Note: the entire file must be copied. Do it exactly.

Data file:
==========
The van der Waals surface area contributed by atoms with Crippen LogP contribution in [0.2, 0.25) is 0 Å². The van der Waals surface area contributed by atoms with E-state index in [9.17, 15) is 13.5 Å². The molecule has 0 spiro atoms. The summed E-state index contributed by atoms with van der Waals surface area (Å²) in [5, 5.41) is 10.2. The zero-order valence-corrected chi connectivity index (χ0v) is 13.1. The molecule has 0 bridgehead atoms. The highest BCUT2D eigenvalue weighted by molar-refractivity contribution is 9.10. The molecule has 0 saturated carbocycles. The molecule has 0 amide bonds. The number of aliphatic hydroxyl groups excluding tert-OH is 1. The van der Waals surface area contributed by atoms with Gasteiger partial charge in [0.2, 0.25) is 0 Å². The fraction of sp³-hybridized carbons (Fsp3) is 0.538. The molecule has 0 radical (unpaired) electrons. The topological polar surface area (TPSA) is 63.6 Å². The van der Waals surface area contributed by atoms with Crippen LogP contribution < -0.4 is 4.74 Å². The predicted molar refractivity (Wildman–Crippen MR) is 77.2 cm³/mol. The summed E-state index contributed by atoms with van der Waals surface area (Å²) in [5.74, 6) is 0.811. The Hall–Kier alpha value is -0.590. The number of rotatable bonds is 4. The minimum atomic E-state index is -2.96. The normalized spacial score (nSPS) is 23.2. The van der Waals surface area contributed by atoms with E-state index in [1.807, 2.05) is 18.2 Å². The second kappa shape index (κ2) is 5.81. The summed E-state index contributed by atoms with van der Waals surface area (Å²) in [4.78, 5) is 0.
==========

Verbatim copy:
The van der Waals surface area contributed by atoms with Crippen LogP contribution in [0.2, 0.25) is 0 Å². The van der Waals surface area contributed by atoms with E-state index in [9.17, 15) is 13.5 Å². The molecule has 0 spiro atoms. The summed E-state index contributed by atoms with van der Waals surface area (Å²) in [5, 5.41) is 10.2. The zero-order valence-corrected chi connectivity index (χ0v) is 13.1. The molecule has 0 bridgehead atoms. The highest BCUT2D eigenvalue weighted by molar-refractivity contribution is 9.10. The molecule has 0 saturated carbocycles. The molecule has 0 amide bonds. The number of aliphatic hydroxyl groups excluding tert-OH is 1. The van der Waals surface area contributed by atoms with Gasteiger partial charge in [0.2, 0.25) is 0 Å². The fraction of sp³-hybridized carbons (Fsp3) is 0.538. The molecule has 0 radical (unpaired) electrons. The topological polar surface area (TPSA) is 63.6 Å². The van der Waals surface area contributed by atoms with Crippen LogP contribution < -0.4 is 4.74 Å². The predicted molar refractivity (Wildman–Crippen MR) is 77.2 cm³/mol. The summed E-state index contributed by atoms with van der Waals surface area (Å²) in [5.74, 6) is 0.811. The Hall–Kier alpha value is -0.590. The number of rotatable bonds is 4. The minimum atomic E-state index is -2.96. The normalized spacial score (nSPS) is 23.2. The van der Waals surface area contributed by atoms with E-state index in [1.807, 2.05) is 18.2 Å². The second kappa shape index (κ2) is 5.81. The summed E-state index contributed by atoms with van der Waals surface area (Å²) in [4.78, 5) is 0.